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QUESTION: Hi!How can I calculate the square root of an arbitrary number without using calculator?

ANSWER: Michael, first of all I assume you mean not using the square root key on the calculator, so artimetic is OK.

My approach is to take the nearest integer that is a square and then use a Taylor series expansion about this value to find the target square root. You may not be famiiar with Taylor series; the first few terms of a Taylor series are

f(x+a) = f(x) + f'(x)a + f''(x)a^2/2! + ...

where f' = df/fx = first derivative with respect to x of the function f, f'' = second derivative, etc. This example is expanding f about f(x); the approximation gets better with smaller a and/or using more terms in the expansion.

For the square root problem, let x^2 = n^2 + a, where n is an integer and n^2 is the square nearest to x^2 and x is the square root we are trying to find. We have

x = (n^2 +a)^(1/2)

Taking derivatives and using the above expressions gives

x = n +a/(2n) - (1/8)a^2/n^3 + ...

Note that all the operations can be done easily with pencil and paper.

As an example, I calculated the results for 3, 4, 5, 6, and 7 using 4 as trhe nearest square (square root = 2) using this formula. The error is only a few percent, except for 7, but this mught be better approximated using 3^ = 9 as the nearest square.

number   nearest perfect   difference   linear   approx^2   actual root   quad approx   quad approx^2   error
3   4   -1   1.75   3.06   1.73   1.749   3.059   0.020
4   4   0   2.00   4.00   2.00   2.000   4.000   0.000
5   4   1   2.25   5.06   2.24   2.249   5.058   0.012
6   4   2   2.50   6.25   2.45   2.496   6.230   0.038
7   4   3   2.75   7.56   2.65   2.741   7.514   0.073.

Randy

---------- FOLLOW-UP ----------

QUESTION: Uh...I think your method is too difficult for me coz I can hardly understand....Can you give me other simpler methods?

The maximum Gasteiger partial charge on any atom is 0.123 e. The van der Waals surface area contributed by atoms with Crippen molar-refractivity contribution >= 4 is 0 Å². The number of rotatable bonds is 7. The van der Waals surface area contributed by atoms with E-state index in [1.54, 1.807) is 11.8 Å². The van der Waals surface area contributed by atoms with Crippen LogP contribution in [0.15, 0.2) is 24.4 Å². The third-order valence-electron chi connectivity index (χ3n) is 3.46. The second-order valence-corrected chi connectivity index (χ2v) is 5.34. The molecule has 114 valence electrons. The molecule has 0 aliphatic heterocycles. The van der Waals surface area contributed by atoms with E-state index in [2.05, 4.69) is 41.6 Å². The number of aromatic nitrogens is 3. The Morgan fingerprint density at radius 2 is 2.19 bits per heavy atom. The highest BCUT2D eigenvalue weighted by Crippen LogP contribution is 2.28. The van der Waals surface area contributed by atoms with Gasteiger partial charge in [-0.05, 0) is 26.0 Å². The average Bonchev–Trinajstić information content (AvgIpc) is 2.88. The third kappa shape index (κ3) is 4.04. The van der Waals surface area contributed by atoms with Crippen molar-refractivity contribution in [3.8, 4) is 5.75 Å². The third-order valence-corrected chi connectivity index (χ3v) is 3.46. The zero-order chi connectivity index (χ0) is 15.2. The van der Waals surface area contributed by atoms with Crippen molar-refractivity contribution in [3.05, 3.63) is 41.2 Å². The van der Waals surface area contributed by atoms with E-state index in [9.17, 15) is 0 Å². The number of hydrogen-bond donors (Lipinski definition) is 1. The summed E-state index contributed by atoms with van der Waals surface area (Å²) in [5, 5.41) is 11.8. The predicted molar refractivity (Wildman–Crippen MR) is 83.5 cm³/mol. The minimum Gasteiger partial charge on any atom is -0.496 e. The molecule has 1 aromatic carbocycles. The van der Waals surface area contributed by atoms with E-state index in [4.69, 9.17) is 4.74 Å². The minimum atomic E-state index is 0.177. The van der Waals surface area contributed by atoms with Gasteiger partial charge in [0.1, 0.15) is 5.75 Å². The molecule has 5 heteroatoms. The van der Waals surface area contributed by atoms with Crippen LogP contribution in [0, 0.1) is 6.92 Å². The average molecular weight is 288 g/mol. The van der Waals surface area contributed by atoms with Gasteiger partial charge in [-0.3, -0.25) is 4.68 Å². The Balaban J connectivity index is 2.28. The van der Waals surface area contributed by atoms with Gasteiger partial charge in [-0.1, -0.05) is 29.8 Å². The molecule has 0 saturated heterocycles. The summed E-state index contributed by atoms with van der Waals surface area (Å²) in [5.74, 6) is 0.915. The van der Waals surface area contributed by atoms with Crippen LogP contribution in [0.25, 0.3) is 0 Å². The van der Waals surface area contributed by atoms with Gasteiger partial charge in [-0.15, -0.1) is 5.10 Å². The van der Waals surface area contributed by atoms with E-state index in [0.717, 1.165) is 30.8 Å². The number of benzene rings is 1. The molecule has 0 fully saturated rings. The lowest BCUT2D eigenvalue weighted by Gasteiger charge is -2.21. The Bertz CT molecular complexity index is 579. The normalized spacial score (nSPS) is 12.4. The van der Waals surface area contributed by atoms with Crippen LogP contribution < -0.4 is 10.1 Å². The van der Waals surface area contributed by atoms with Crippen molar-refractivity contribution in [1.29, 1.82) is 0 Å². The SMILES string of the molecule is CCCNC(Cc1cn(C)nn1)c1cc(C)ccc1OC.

Answer
Here's a method I found online:

Finding square roots of of numbers that aren't perfect squares without a calculator

1. Estimate - first, get as close as you can by finding two perfect square roots your number is between.

2. Divide - divide your number by one of those square roots.

3. Average - take the average of the result of step 2 and the root.

4. Use the result of step 3 to repeat steps 2 and 3 until you have a number that is accurate enough for you.

Let me know if you need this explained.

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randy patton

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college mathematics, applied math, advanced calculus, complex analysis, linear and abstract algebra, probability theory, signal processing, undergraduate physics, physical oceanography

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26 years as a professional scientist conducting academic quality research on mostly classified projects involving math/physics modeling and simulation, data analysis and signal processing, instrument development; often ocean related

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J. Physical Oceanography, 1984 "A Numerical Model for Low-Frequency Equatorial Dynamics", with M. Cane

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M.S. MIT Physical Oceanography, B.S. UC Berkeley Applied Math

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